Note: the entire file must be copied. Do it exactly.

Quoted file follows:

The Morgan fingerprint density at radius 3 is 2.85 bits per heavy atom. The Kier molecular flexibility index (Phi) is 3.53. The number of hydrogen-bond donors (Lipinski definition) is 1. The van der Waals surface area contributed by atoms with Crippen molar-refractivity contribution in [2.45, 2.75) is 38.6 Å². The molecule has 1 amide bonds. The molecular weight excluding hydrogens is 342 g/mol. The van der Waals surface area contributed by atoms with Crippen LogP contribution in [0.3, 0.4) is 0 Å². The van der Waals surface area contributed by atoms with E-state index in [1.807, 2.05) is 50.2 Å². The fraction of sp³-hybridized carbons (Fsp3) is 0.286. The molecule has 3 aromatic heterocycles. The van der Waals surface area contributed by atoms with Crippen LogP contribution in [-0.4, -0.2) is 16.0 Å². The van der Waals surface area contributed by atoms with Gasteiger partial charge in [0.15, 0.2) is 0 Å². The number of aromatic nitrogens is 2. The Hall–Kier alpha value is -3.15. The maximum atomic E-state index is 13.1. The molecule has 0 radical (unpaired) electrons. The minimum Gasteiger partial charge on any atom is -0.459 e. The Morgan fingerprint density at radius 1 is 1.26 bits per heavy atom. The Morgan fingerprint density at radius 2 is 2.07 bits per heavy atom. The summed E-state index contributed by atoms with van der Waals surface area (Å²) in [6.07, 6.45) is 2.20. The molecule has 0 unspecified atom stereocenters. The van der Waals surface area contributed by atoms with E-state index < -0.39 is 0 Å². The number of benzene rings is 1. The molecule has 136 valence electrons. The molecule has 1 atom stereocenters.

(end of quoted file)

The Morgan fingerprint density at radius 3 is 2.85 bits per heavy atom. The Kier molecular flexibility index (Phi) is 3.53. The number of hydrogen-bond donors (Lipinski definition) is 1. The van der Waals surface area contributed by atoms with Crippen molar-refractivity contribution in [2.45, 2.75) is 38.6 Å². The molecule has 1 amide bonds. The molecular weight excluding hydrogens is 342 g/mol. The van der Waals surface area contributed by atoms with Crippen LogP contribution in [0.3, 0.4) is 0 Å². The van der Waals surface area contributed by atoms with E-state index in [1.807, 2.05) is 50.2 Å². The fraction of sp³-hybridized carbons (Fsp3) is 0.286. The molecule has 3 aromatic heterocycles. The van der Waals surface area contributed by atoms with Crippen LogP contribution in [-0.4, -0.2) is 16.0 Å². The van der Waals surface area contributed by atoms with Gasteiger partial charge in [0.15, 0.2) is 0 Å². The number of aromatic nitrogens is 2. The Hall–Kier alpha value is -3.15. The maximum atomic E-state index is 13.1. The molecule has 0 radical (unpaired) electrons. The minimum Gasteiger partial charge on any atom is -0.459 e. The Morgan fingerprint density at radius 1 is 1.26 bits per heavy atom. The Morgan fingerprint density at radius 2 is 2.07 bits per heavy atom. The summed E-state index contributed by atoms with van der Waals surface area (Å²) in [6.07, 6.45) is 2.20. The molecule has 0 unspecified atom stereocenters. The van der Waals surface area contributed by atoms with E-state index < -0.39 is 0 Å². The number of benzene rings is 1. The molecule has 136 valence electrons. The molecule has 1 atom stereocenters.